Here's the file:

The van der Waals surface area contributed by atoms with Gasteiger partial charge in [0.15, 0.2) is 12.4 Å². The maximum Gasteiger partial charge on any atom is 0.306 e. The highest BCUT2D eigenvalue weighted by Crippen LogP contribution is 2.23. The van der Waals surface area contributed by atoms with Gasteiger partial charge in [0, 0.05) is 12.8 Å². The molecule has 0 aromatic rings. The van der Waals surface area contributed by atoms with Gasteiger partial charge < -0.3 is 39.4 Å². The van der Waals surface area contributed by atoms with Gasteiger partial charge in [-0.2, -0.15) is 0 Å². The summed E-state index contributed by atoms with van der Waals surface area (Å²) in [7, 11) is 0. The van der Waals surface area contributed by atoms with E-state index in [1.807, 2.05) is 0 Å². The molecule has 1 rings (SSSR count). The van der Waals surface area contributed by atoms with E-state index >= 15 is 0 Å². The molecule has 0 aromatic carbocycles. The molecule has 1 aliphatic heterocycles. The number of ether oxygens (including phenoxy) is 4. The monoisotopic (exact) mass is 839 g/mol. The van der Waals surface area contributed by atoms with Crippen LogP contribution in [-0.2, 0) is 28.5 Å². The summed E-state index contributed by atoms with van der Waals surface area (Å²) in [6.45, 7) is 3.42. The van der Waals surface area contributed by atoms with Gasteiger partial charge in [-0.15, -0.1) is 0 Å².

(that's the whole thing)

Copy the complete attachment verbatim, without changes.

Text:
The van der Waals surface area contributed by atoms with Gasteiger partial charge in [0.15, 0.2) is 12.4 Å². The maximum Gasteiger partial charge on any atom is 0.306 e. The highest BCUT2D eigenvalue weighted by Crippen LogP contribution is 2.23. The van der Waals surface area contributed by atoms with Gasteiger partial charge in [0, 0.05) is 12.8 Å². The molecule has 0 aromatic rings. The van der Waals surface area contributed by atoms with Gasteiger partial charge < -0.3 is 39.4 Å². The van der Waals surface area contributed by atoms with Gasteiger partial charge in [-0.2, -0.15) is 0 Å². The summed E-state index contributed by atoms with van der Waals surface area (Å²) in [7, 11) is 0. The van der Waals surface area contributed by atoms with E-state index in [1.807, 2.05) is 0 Å². The molecule has 1 rings (SSSR count). The van der Waals surface area contributed by atoms with E-state index >= 15 is 0 Å². The molecule has 0 aromatic carbocycles. The molecule has 1 aliphatic heterocycles. The number of ether oxygens (including phenoxy) is 4. The monoisotopic (exact) mass is 839 g/mol. The van der Waals surface area contributed by atoms with Crippen LogP contribution in [-0.2, 0) is 28.5 Å². The summed E-state index contributed by atoms with van der Waals surface area (Å²) in [6.45, 7) is 3.42. The van der Waals surface area contributed by atoms with Gasteiger partial charge in [-0.15, -0.1) is 0 Å².